It is the deadline that keeps me moving. Keeps me honest. Last November I wrote over 18,000 words of my novel for NaNoWriMo. Since then I only have penned around 500.

500 words in 10 months.

Someone told me today that unlike paid work or commissioned writing (or university assignments) there are no consequences if I do not write a post for my blogs every day. There are no repercussions if I do not finish my novel. No one else suffers for lack of my craft, except for me.

So, I appeal to you: how do you make yourself write? Do you set yourself targets or do you make timetables? How can I restructure the way I work so that I am more disciplined in my approach?

Because I obviously need some help.

Published by Shannon Meyerkort

Shannon Meyerkort is a Perth-based writer and storyteller

3 thoughts on “The Wall

  1. An excellent question.

    Unfortunately my answer is this: I don’t have the faintest clue. Still trying to work it out myself. And planning to do NaNoWriMo again this year, despite the fact that my calendar for November is stupidly overflowing already.

  2. Here’s my ramble on this…….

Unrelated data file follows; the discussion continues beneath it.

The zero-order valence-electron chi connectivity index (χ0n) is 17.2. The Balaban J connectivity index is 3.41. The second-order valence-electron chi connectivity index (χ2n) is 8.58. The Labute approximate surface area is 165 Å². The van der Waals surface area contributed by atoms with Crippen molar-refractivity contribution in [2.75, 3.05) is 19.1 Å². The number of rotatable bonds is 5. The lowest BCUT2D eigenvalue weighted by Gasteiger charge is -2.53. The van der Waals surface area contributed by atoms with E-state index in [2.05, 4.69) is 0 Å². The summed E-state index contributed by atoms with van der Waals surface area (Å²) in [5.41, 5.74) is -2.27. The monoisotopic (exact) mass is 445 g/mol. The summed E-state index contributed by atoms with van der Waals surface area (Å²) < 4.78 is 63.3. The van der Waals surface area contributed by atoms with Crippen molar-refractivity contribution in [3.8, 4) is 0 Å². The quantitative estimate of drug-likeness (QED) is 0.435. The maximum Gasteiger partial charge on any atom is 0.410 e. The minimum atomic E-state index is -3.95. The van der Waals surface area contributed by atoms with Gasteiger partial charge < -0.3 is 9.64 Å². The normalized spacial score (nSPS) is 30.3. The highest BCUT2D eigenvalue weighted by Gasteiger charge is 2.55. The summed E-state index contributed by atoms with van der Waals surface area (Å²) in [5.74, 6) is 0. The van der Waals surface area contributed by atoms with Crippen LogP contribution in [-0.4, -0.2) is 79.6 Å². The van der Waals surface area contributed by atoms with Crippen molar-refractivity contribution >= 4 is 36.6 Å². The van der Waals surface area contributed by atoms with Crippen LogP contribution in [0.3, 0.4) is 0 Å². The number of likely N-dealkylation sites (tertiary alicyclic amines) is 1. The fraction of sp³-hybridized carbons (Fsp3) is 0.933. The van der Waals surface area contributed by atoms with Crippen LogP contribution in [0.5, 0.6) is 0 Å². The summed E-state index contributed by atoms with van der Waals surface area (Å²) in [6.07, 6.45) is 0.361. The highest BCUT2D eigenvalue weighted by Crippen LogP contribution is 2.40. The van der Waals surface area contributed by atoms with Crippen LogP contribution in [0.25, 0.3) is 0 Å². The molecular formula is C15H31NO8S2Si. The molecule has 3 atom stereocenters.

It can be challenging. Setting clear writing goals for the month, week and every morning helps, but no doubt you already know this. Prioritise the writing (make it more important). Change your internal dialogue. Your subconscious and conscious mind are saying the washing is more important than the writing, so you do the washing. I think it is about convincing yourself that writing a certain amount of words according to your schedule is tremendously important and far more important than washing, cleaning, cooking, even a toilet trip -which can all wait. 🙂
    I will say however, that people in general do underestimate the difficulty of literally chaining oneself to the computer to write for hours or days on end. It is difficult, but if it were easy everyone would be doing it. That is the point. You have to do what everyone else is not prepared to do or not able to do -push past the barriers one step at a time.